“Maybe food really is the simplest way for people anywhere to share with each other. Eating is the one universal, daily activity that underpins human life. However much or little we think about it, food is a force – and shared its power may be amplified.”
A meditation on the meaning and limits of hospitality today, from the shortlisted author of the Commonwealth Writers’ Prize
‘A brave and beautiful exploration into food, race, memory and the very meaning of life. I read it greedily - and so will you’ Meera Sodha, author of Fresh India
The dinner table, among friends, is where the best conversations take place – talk about the world, religion, politics, culture, love and cooking. In the same way, Be My Guest is a conversation about all these things, mediated through the sharing of food. We live in a world where some have too much and others not enough, where migrants and refugees are both welcomed and vilified, and where most of us spend less and less time cooking and eating together. Priya Basil explores the meaning and limits of hospitality today, and in doing so she invites us to consider that how much we have in common may depend on what we are willing to share.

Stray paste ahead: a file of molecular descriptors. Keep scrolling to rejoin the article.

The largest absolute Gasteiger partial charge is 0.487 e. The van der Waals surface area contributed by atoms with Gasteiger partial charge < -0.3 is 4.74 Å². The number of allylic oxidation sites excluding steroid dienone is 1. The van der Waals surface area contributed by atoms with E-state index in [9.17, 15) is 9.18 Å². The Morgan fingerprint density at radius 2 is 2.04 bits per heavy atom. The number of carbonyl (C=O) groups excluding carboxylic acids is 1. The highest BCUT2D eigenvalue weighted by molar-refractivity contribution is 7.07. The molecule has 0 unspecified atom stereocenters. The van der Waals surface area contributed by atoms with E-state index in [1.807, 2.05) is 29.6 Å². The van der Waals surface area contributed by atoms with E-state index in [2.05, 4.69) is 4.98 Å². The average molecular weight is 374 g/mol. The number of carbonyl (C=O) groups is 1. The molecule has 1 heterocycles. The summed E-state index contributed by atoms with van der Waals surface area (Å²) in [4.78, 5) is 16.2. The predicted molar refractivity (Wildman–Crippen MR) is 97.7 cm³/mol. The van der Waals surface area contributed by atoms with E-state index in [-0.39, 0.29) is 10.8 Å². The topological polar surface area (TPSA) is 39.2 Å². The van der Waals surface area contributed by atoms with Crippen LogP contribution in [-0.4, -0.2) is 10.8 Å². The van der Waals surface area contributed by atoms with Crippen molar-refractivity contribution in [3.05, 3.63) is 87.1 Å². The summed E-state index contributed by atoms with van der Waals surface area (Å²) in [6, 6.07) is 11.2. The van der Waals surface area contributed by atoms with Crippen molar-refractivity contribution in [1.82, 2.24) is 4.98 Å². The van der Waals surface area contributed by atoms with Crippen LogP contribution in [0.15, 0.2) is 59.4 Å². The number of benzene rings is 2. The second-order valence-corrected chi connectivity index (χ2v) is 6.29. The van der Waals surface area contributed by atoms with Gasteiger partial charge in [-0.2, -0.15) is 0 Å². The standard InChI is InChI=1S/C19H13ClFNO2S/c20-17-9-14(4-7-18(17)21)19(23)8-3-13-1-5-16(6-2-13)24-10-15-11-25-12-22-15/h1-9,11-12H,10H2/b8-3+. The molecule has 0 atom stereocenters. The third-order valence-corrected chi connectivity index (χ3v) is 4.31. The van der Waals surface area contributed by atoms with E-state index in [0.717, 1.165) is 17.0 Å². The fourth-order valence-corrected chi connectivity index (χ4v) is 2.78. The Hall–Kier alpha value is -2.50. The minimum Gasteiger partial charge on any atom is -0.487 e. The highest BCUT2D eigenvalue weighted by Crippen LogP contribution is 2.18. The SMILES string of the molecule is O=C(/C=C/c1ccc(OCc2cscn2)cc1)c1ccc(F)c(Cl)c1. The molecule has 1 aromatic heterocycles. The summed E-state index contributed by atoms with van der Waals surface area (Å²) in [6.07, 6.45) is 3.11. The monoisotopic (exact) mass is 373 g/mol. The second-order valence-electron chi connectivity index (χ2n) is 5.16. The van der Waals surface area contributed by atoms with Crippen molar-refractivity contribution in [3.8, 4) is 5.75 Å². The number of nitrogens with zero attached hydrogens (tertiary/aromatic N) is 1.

“An intimate, delicious and thought-provoking story, told with warmth, humour and generosity”
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“The subject of food and its many-threaded associations – of generosity and privation, sharing and hoarding, diversity and denial, pleasure and fear – is the starting point for this absorbing meditation on the interface of self with other in contemporary Europe. Priya Basil writes with honesty, clarity and wit about what it means to be hospitable in a culture of selfishness, and the problems and possibilities of commonality”
“A brave and beautiful exploration into food, race, memory and the very meaning of life. I read it greedily - and so will you”
“A powerful meditation on hospitality … Packed with such brilliance”
observer, Best Food Book Of The Year
”Be My Guest is a great essay on food and hospitality, on the act of sharing meals together, of family and of migration. It uses food and feeding guests and ideas of hospitality to ask bigger, wider questions about the precariousness of immigration and the inhospitable times we find ourselves in. Beautifully, deliciously written”
Priya Basil was born in London to a family with Indian roots and grew up in Kenya. She is a novelist and essay-writer whose work has been nominated for the Commonwealth Writers’ Prize, the Dylan Thomas Prize and the International IMPAC Dublin Literary Award. She is the co-founder of Authors for Peace, a political platform for writers and artists. She lives in Berlin.